This work was carried out in a collaboration of the Max Planck Institute for the Structure and Dynamics of Matter (MPSD) in Hamburg with the NanoBio Spectroscopy Group at the University of the Basque Country in San Sebastian (UPV/EHU) and the Bremen Center for Computational Materials Science (BCCMS). It was funded by the European Research Council Advanced Grant “Qspec-Newmat”, Grupos Consolidados del Gobierno Vasco and the Marie Skłodowska-Curie Actions – Individual Fellowships.

Contacts: Dr. César Alberto Rodriguez Rosario, Postdoc, Telephone: +49 (0)40 8998-6643 cesar-a.rodriguez-rosario@mpsd.mpg.de

Prof. Dr. Angel Rubio, Managing Director MPSD: Telephone: +49 (0)40 8998-6550 angel.rubio@mpsd.mpg.de

Full picture caption: "Artistic illustration of the role of a quantum observer in a nanodevice: When observing only the right part of the figure (covering the left part with the hand the water appears to flow down the channel, instead, by looking at the whole painting the water actually flows uphill. This apparent paradox mimics the coherent superposition of two quantum states (water flowing up and down). By observing at specific parts of our system we are able to tune between these two states and hence change the ‘physical response of the nanodevice’ in a controlled way."

Weitere Informationen:

https://www.nature.com/articles/s41535-017-0043-6 (original publication)
http://www.mpsd.mpg.de/419754/2017-07-THERMOELECTRICS_Observe_control (MPSD-web site)

Jenny Witt | Max-Planck-Institut für Struktur und Dynamik der Materie

More articles from Physics and Astronomy:

nachricht Artificial agent designs quantum experiments
19.01.2018 | Universität Innsbruck

nachricht Only an atom thick: Physicists succeed in measuring mechanical properties of 2D monolayer materials
17.01.2018 | Universität des Saarlandes

All articles from Physics and Astronomy >>>

The most recent press releases about innovation >>>

Die letzten 5 Focus-News des innovations-reports im Überblick:

Im Focus: Artificial agent designs quantum experiments

On the way to an intelligent laboratory, physicists from Innsbruck and Vienna present an artificial agent that autonomously designs quantum experiments. In initial experiments, the system has independently (re)discovered experimental techniques that are nowadays standard in modern quantum optical laboratories. This shows how machines could play a more creative role in research in the future.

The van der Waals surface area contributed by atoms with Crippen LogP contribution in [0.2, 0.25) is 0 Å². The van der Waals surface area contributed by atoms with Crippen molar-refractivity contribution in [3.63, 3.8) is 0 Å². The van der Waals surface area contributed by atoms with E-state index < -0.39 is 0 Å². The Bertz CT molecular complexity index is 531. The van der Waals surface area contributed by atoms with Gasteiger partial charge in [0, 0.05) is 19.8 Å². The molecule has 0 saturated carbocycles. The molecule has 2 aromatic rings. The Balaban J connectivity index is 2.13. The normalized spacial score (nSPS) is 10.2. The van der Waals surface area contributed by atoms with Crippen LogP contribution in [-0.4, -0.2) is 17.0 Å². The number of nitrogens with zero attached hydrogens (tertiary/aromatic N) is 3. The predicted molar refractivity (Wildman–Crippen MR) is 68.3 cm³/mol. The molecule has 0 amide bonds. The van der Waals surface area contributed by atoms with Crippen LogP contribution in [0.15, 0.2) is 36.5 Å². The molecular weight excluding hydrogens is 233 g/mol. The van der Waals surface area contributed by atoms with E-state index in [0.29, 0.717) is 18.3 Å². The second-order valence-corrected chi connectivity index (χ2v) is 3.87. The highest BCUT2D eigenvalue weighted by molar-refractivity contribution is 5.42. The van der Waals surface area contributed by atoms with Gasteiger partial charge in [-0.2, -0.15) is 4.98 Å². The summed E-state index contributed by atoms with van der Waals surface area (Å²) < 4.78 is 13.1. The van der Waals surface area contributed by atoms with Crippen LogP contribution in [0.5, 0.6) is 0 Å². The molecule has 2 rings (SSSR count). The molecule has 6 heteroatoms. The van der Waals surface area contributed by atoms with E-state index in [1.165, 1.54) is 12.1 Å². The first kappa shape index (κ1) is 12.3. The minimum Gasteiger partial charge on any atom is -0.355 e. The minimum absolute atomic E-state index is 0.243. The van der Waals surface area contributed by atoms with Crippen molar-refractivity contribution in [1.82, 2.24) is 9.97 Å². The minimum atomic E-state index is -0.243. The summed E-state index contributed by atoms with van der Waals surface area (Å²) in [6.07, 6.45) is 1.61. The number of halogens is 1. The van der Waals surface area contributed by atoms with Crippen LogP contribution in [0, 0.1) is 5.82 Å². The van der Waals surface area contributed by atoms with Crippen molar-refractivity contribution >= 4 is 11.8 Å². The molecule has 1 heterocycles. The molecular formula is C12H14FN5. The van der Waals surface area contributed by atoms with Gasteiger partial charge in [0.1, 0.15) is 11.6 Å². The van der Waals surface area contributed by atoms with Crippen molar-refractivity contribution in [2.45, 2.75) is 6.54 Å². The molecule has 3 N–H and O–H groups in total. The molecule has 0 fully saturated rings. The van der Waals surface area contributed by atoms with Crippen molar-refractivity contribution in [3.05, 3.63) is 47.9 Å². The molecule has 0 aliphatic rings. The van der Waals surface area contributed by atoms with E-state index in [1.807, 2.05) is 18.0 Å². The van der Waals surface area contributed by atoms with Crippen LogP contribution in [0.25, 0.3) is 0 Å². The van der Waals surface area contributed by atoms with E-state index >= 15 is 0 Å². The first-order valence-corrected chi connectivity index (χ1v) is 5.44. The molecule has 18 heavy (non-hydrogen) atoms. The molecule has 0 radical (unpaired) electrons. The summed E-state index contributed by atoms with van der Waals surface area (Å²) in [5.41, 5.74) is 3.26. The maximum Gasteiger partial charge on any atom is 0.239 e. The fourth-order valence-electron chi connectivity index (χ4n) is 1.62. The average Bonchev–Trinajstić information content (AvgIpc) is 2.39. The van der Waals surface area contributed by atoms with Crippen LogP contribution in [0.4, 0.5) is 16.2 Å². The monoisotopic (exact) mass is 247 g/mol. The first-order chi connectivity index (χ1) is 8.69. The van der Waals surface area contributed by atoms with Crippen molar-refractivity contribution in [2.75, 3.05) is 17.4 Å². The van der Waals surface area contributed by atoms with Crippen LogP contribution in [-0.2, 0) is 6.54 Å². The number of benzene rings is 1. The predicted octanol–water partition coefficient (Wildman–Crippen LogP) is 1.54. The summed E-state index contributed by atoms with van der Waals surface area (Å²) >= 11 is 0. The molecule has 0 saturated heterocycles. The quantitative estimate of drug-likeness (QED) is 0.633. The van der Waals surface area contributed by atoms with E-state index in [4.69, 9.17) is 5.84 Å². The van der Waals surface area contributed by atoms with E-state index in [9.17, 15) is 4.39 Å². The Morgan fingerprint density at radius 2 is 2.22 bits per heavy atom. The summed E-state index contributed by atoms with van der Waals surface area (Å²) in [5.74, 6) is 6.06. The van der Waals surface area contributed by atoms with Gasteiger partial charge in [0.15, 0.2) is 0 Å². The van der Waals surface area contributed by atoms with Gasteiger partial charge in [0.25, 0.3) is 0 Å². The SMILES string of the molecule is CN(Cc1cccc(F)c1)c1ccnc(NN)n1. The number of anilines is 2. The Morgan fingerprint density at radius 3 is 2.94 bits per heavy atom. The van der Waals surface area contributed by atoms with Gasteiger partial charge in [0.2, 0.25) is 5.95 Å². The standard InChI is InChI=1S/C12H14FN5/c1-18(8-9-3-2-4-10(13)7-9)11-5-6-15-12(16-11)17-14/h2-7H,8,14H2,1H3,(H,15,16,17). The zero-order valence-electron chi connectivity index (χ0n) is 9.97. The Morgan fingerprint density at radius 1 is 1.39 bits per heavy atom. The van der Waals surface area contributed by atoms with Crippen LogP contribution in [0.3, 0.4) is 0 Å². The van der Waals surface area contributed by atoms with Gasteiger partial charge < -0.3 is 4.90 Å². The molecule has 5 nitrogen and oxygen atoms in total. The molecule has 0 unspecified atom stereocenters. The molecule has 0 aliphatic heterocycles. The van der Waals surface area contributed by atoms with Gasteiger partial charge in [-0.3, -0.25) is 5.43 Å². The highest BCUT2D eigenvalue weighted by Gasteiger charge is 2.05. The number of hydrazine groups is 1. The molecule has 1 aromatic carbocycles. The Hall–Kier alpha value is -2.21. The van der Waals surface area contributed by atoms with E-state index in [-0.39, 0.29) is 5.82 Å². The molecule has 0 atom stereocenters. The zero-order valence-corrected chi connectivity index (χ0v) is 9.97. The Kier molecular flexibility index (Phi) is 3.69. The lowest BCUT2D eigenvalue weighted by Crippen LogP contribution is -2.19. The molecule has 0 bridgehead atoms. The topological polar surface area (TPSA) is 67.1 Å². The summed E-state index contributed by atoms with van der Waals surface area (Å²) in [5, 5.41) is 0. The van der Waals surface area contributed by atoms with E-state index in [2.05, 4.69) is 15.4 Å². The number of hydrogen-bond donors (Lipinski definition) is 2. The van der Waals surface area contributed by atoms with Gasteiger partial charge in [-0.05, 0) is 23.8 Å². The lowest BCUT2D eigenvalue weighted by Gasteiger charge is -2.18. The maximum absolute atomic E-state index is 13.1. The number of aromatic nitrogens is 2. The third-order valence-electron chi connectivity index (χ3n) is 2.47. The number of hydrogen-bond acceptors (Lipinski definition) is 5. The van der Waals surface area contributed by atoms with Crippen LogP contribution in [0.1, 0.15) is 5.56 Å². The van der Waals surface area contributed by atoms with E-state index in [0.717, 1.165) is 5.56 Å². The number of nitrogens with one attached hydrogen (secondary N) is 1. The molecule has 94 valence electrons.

We carry smartphones in our pockets, the streets are dotted with semi-autonomous cars, but in the research laboratory experiments are still being designed by...

Im Focus: Scientists decipher key principle behind reaction of metalloenzymes

So-called pre-distorted states accelerate photochemical reactions too

What enables electrons to be transferred swiftly, for example during photosynthesis? An interdisciplinary team of researchers has worked out the details of how...

Im Focus: The first precise measurement of a single molecule's effective charge

For the first time, scientists have precisely measured the effective electrical charge of a single molecule in solution. This fundamental insight of an SNSF Professor could also pave the way for future medical diagnostics.

Electrical charge is one of the key properties that allows molecules to interact. Life itself depends on this phenomenon: many biological processes involve...

Im Focus: Paradigm shift in Paris: Encouraging an holistic view of laser machining

At the JEC World Composite Show in Paris in March 2018, the Fraunhofer Institute for Laser Technology ILT will be focusing on the latest trends and innovations in laser machining of composites. Among other things, researchers at the booth shared with the Aachen Center for Integrative Lightweight Production (AZL) will demonstrate how lasers can be used for joining, structuring, cutting and drilling composite materials.

No other industry has attracted as much public attention to composite materials as the automotive industry, which along with the aerospace industry is a driver...

Im Focus: Room-temperature multiferroic thin films and their properties

Scientists at Tokyo Institute of Technology (Tokyo Tech) and Tohoku University have developed high-quality GFO epitaxial films and systematically investigated their ferroelectric and ferromagnetic properties. They also demonstrated the room-temperature magnetocapacitance effects of these GFO thin films.

Multiferroic materials show magnetically driven ferroelectricity. They are attracting increasing attention because of their fascinating properties such as...

All Focus news of the innovation-report >>>

Anzeige

Anzeige

Event News

10th International Symposium: “Advanced Battery Power – Kraftwerk Batterie” Münster, 10-11 April 2018

08.01.2018 | Event News

See, understand and experience the work of the future

11.12.2017 | Event News

Innovative strategies to tackle parasitic worms

08.12.2017 | Event News

 
Latest News

More genes are active in high-performance maize

19.01.2018 | Life Sciences

How plants see light

19.01.2018 | Life Sciences

Artificial agent designs quantum experiments

19.01.2018 | Physics and Astronomy

VideoLinks
B2B-VideoLinks
More VideoLinks >>>